The Telegraph
Since 1st March, 1999
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Culture capital to caricature hub
- Talking heads: What to expect in mayor's wax museum

Half a century ago, Howrah industrialist Alamohan Das used to organise Janmasthami celebrations on a mammoth scale. The highlight would be the depiction of the life of Krishna through dolls that were in constant motion, severely limited though their actions were. Saroj Ghosh of Science City and howling dinos fame has done the same in the Town Hall.

And now, mayor Subrata Mukherjee plans to go one up on Ghosh’s Kolkata Panorama and create Calcutta’s version of Madame Tussaud’s gallery in the basement of the Town Hall.

Gallery of the grotesque is what it is likely to be, on the evidence of the Panorama enjoying pride of place at the Town Hall today. Prominently placed billboards try to sell Ghosh’s brainchild foisted on the Hall as a high-tech marvel, although he has achieved little more than what Das did five decades ago. Set up at a cost of Rs 3 crore, 15 galleries were opened to the public as a “gift to Calcutta” in 2000.

The models Ghosh has put on display here are so crude and primitive that they provide little more than comic relief from the boredom of walking down the extremely restricted idea of Calcutta’s history, both of its involvement in the freedom movement and its rich cultural heritage. The Panorama has tried in vain to project so complex a milieu through a series of tableaux that could have bagged the most prestigious award reserved for the most innovative (read bizarre) Durga puja sideshow.

When the Town Hall was restored at a cost of Rs 1.25 crore, the space was meant for civic receptions and large gatherings. The first floor can accommodate 600-800 people. Kolkata Panorama was set up in violation of rules to protect restored structures.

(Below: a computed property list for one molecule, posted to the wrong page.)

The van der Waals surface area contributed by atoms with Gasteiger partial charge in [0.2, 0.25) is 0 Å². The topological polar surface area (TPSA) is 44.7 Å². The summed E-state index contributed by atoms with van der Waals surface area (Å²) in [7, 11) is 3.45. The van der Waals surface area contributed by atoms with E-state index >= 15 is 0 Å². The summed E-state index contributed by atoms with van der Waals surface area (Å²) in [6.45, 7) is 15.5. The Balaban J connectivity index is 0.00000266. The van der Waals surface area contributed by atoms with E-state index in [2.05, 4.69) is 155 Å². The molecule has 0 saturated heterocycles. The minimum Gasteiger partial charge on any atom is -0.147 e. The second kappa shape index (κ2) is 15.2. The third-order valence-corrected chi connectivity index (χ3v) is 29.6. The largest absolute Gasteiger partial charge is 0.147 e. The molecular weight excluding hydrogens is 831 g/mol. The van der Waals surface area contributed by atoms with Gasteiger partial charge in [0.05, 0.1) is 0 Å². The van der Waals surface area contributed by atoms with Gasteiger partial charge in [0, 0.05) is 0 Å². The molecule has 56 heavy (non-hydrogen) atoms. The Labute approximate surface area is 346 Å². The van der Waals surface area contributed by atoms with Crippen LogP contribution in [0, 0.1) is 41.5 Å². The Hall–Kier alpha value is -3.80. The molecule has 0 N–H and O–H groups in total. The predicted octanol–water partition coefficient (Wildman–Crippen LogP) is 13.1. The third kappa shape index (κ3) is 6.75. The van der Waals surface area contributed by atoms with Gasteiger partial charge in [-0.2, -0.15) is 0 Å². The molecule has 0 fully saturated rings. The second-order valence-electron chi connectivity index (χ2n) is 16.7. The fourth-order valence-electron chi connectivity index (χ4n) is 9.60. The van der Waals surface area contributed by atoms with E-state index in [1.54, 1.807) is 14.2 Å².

Mayor Mukherjee, meanwhile, has set aside his plan for a Rs 20-crore Calcutta Gateway, and set his sights on a Madame Tussaud’s — Calcutta Municipal Corporation (CMC)-style — in the basement, where life-size wax models of home-grown celebrities will be displayed.

With help from Asansol-based wax artisan Sushanta Roy — who created a wax doppelganger of Jyoti Basu, that was presented to the former chief minister on his birthday earlier this month — the mayor has decided to set up a hall of fame. First in line are two living legends of Bengal, Amartya Sen and Sourav Ganguly. Next up, the great sons of Bengal like Rabindranath Tagore, Subhash Chandra Bose and C.R. Das.

Kolkata Panorama is outrageous enough. Rabindranath looks like Durga’s lion, complete with a white mane. His head wobbles like a victim of serious neurological disorder as he breaks into a song, albeit in his own high-pitched voice. Other greats from Calcutta — Vidyasagar, Ramakrishna, Dinabandhu Mitra — break into speeches at the drop of a jaw. And for some strange reason, Mangal Pande and O'Shaughnassey, who had introduced the telegraph in Calcutta, share the space. In one exhibit, Job Charnock suddenly starts mouthing stilted Bengali, the way firangs always do in flop films and jarring jatras.

Where the best museums of the world have introduced interactive touch-screen panels, that give the visitor the option of seeing or not seeing a particular section, the Panorama forces people to follow a route that takes two hours to traverse. One is treated to unintentionally comic visions of the Battle of Plassey, with sparks flying out of thundering cannons.

At a nautch presented by a babu for the pleasure of his white overlords, only the dancing girl spins like a top; the onlookers stand stock-still. In the vaunted nine-screen projection of a film on the freedom struggle, the images are so pixalated they turn into ectoplasmic forms.

The ‘culture capital’ is clearly on caricature overdrive. But can the Town Hall please be spared and saved for what it was built — hosting civic receptions for Rabindranath Tagore once, and Sourav Ganguly now'

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